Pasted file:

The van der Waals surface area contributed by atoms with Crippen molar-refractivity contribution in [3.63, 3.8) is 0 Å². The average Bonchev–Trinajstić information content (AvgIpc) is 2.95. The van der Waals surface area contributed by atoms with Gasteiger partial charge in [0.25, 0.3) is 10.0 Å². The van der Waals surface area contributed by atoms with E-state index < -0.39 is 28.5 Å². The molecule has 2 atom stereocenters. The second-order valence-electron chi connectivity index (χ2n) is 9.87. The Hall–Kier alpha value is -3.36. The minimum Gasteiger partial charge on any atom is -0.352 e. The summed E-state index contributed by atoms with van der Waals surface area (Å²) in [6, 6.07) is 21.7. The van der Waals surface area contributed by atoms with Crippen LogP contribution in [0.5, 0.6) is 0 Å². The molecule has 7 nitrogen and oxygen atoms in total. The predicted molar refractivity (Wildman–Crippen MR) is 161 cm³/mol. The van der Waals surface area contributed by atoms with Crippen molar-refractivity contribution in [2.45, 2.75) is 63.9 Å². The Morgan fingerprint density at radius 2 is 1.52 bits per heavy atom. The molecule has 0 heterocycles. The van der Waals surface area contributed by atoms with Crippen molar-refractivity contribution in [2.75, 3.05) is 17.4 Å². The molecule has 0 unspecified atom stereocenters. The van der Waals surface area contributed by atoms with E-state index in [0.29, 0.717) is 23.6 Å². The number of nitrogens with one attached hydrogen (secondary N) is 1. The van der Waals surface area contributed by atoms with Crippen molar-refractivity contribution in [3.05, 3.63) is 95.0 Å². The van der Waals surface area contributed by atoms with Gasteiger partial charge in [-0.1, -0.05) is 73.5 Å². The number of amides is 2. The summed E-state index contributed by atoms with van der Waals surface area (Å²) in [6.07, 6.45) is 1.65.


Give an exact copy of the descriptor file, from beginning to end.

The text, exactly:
The van der Waals surface area contributed by atoms with Crippen molar-refractivity contribution in [3.63, 3.8) is 0 Å². The average Bonchev–Trinajstić information content (AvgIpc) is 2.95. The van der Waals surface area contributed by atoms with Gasteiger partial charge in [0.25, 0.3) is 10.0 Å². The van der Waals surface area contributed by atoms with E-state index < -0.39 is 28.5 Å². The molecule has 2 atom stereocenters. The second-order valence-electron chi connectivity index (χ2n) is 9.87. The Hall–Kier alpha value is -3.36. The minimum Gasteiger partial charge on any atom is -0.352 e. The summed E-state index contributed by atoms with van der Waals surface area (Å²) in [6, 6.07) is 21.7. The van der Waals surface area contributed by atoms with Crippen LogP contribution in [0.5, 0.6) is 0 Å². The molecule has 7 nitrogen and oxygen atoms in total. The predicted molar refractivity (Wildman–Crippen MR) is 161 cm³/mol. The van der Waals surface area contributed by atoms with Crippen molar-refractivity contribution in [2.45, 2.75) is 63.9 Å². The Morgan fingerprint density at radius 2 is 1.52 bits per heavy atom. The molecule has 0 heterocycles. The van der Waals surface area contributed by atoms with Crippen molar-refractivity contribution in [2.75, 3.05) is 17.4 Å². The molecule has 0 unspecified atom stereocenters. The van der Waals surface area contributed by atoms with E-state index in [0.29, 0.717) is 23.6 Å². The number of nitrogens with one attached hydrogen (secondary N) is 1. The van der Waals surface area contributed by atoms with Crippen molar-refractivity contribution in [3.05, 3.63) is 95.0 Å². The van der Waals surface area contributed by atoms with Gasteiger partial charge in [-0.1, -0.05) is 73.5 Å². The number of amides is 2. The summed E-state index contributed by atoms with van der Waals surface area (Å²) in [6.07, 6.45) is 1.65.